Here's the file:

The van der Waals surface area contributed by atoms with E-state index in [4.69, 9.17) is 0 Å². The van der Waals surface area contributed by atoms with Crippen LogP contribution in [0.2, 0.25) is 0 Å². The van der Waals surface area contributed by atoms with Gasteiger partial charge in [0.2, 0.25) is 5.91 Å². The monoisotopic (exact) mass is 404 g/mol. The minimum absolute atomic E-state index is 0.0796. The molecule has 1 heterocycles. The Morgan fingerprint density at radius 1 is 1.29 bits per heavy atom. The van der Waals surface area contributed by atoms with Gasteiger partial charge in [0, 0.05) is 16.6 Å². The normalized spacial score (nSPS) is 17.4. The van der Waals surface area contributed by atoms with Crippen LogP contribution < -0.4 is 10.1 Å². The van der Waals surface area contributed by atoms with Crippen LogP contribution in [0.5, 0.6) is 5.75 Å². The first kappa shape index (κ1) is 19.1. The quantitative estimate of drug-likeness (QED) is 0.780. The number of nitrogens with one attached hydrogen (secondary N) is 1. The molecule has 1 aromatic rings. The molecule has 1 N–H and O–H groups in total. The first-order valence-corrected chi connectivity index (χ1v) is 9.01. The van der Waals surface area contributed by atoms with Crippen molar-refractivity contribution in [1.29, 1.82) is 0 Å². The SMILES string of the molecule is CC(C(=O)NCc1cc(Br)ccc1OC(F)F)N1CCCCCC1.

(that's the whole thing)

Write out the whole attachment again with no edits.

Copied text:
The van der Waals surface area contributed by atoms with E-state index in [4.69, 9.17) is 0 Å². The van der Waals surface area contributed by atoms with Crippen LogP contribution in [0.2, 0.25) is 0 Å². The van der Waals surface area contributed by atoms with Gasteiger partial charge in [0.2, 0.25) is 5.91 Å². The monoisotopic (exact) mass is 404 g/mol. The minimum absolute atomic E-state index is 0.0796. The molecule has 1 heterocycles. The Morgan fingerprint density at radius 1 is 1.29 bits per heavy atom. The van der Waals surface area contributed by atoms with Gasteiger partial charge in [0, 0.05) is 16.6 Å². The normalized spacial score (nSPS) is 17.4. The van der Waals surface area contributed by atoms with Crippen LogP contribution < -0.4 is 10.1 Å². The van der Waals surface area contributed by atoms with Crippen LogP contribution in [0.5, 0.6) is 5.75 Å². The first kappa shape index (κ1) is 19.1. The quantitative estimate of drug-likeness (QED) is 0.780. The number of nitrogens with one attached hydrogen (secondary N) is 1. The molecule has 1 aromatic rings. The molecule has 1 N–H and O–H groups in total. The first-order valence-corrected chi connectivity index (χ1v) is 9.01. The van der Waals surface area contributed by atoms with Crippen molar-refractivity contribution in [1.29, 1.82) is 0 Å². The SMILES string of the molecule is CC(C(=O)NCc1cc(Br)ccc1OC(F)F)N1CCCCCC1.